Vyvyan duly listed him the following month as one of the ‘Tories strongly opposed to the present government’. He excused himself from attending the county meeting on tithes reform, 15 Jan. 1830, on account of his wife’s confinement.12 He divided for Knatchbull’s amendment to the address on distress, 4 Feb., and reduction of the grant for public buildings, 3 May. He voted against the transfer of East Retford’s seats to Birmingham, 11 Feb., and the enfranchisement of Birmingham, Leeds and Manchester, 23 Feb. He divided against Jewish emancipation, 5 Apr., 17 May. It was probably he, not his brother, who presented a Plymouth publicans’ petition against the sale of beer bill, 3 May, as he voted to prohibit or postpone on-consumption in beerhouses, 21 June, 1 July. He divided against abolition of the death penalty for forgery, 7 June 1830. That month he was a member of the deputation to Wellington which represented the views of claimants on the French government.13 Prior to the general election that summer he assured one of his friends in Devon that his failure to appear at public meetings did not mean he intended to retire, observing that ‘my habits are as much part of myself as my mind, and it must have been known to everyone ... that I did not possess the faculty of public speaking and that my habits were retired’. He was also determined to give no pledges on policy, although he said he would ‘rejoice to see slavery and the punishment of death in all cases of forgery abolished, if it can be effected with safety to public and private property’.14 He came bottom of the poll behind the pro-Catholics Ebrington and Acland, after a severe contest dominated by the issues of retrenchment and tax reductions. In October 1830 he informed his supporters that he would not stand at any future election.15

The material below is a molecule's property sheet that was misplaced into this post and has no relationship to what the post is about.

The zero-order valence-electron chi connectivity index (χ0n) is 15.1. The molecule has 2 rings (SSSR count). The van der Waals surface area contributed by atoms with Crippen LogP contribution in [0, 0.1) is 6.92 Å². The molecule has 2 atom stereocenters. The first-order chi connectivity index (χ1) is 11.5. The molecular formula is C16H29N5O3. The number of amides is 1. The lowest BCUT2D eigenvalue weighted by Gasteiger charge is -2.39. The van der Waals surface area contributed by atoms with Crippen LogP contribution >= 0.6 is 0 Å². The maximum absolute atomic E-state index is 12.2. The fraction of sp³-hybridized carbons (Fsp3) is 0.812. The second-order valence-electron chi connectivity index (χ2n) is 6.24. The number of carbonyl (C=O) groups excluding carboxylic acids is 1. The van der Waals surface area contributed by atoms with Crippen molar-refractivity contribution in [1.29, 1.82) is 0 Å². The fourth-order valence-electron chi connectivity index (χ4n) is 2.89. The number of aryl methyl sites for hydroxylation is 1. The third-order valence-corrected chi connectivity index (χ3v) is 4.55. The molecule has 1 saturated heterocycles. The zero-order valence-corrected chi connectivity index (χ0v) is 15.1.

Bastard died in June 1838, and his estate passed to his eldest son, Edmund Pollexfen Bastard (1825-56), and in turn to his other sons, Baldwin and William; his personalty was sworn under £30,000.16

Ref Volumes: 1820-1832

Author: Terry Jenkins


  • 1. He was the residuary legatee of his father’s estate, which was proved under £40,000 (PROB 11/1588/2; IR26/696/17).
  • 2. Trewman’s Exeter Flying Post, 9-23 Mar. 1820.
  • 3. Alfred, 30 Jan., 13 Mar.; The Times, 24 Mar. 1821.
  • 4. Alfred, 5 Feb. 1822.
  • 5. Norf. RO, Gunton mss 1/21.
  • 6. Trewman’s Exeter Flying Post, 15, 22 June 1826.
  • 7. The Times, 23, 27 Feb. 1827.
  • 8. Ibid. 27 Feb. 1827.
  • 9. Add. 40395, f. 96.
  • 10. Woolmer’s Exeter and Plymouth Gazette, 17 Jan. 1829.
  • 11. Cornw. RO, Vyvyan mss DD/V/BO/48, Bastard to Vyvyan, 2 Sept. 1829.
  • 12. Alfred, 19 Jan. 1830.
  • 13. Wellington mss WP1/1121/10.
  • 14. W. Devon RO, Bastard mss 74/281/3, 16.
  • 15. Woolmer’s Exeter and Plymouth Gazette, 7, 14 Aug., 23 Oct. 1830.
  • 16. PROB 11/1903/739; IR26/1476/891.